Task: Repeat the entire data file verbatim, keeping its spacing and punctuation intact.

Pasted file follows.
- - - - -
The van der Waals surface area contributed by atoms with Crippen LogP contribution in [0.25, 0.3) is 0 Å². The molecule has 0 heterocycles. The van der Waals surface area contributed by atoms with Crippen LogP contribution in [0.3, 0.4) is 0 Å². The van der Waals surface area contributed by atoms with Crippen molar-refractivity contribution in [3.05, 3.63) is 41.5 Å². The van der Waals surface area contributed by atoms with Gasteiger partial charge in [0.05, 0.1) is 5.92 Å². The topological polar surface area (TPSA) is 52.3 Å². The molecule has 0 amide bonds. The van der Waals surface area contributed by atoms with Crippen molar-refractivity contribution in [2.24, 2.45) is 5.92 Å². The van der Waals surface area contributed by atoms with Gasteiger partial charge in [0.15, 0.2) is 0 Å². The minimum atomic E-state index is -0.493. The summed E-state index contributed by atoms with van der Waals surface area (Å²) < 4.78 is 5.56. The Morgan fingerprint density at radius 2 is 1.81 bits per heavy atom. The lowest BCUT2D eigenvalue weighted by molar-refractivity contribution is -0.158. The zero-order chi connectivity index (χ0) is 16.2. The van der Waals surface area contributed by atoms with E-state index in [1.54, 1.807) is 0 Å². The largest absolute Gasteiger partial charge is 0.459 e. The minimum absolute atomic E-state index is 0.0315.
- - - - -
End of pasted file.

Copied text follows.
The van der Waals surface area contributed by atoms with Crippen LogP contribution in [0.25, 0.3) is 0 Å². The molecule has 0 heterocycles. The van der Waals surface area contributed by atoms with Crippen LogP contribution in [0.3, 0.4) is 0 Å². The van der Waals surface area contributed by atoms with Crippen molar-refractivity contribution in [3.05, 3.63) is 41.5 Å². The van der Waals surface area contributed by atoms with Gasteiger partial charge in [0.05, 0.1) is 5.92 Å². The topological polar surface area (TPSA) is 52.3 Å². The molecule has 0 amide bonds. The van der Waals surface area contributed by atoms with Crippen molar-refractivity contribution in [2.24, 2.45) is 5.92 Å². The van der Waals surface area contributed by atoms with Gasteiger partial charge in [0.15, 0.2) is 0 Å². The minimum atomic E-state index is -0.493. The summed E-state index contributed by atoms with van der Waals surface area (Å²) < 4.78 is 5.56. The Morgan fingerprint density at radius 2 is 1.81 bits per heavy atom. The lowest BCUT2D eigenvalue weighted by molar-refractivity contribution is -0.158. The zero-order chi connectivity index (χ0) is 16.2. The van der Waals surface area contributed by atoms with E-state index in [1.54, 1.807) is 0 Å². The largest absolute Gasteiger partial charge is 0.459 e. The minimum absolute atomic E-state index is 0.0315.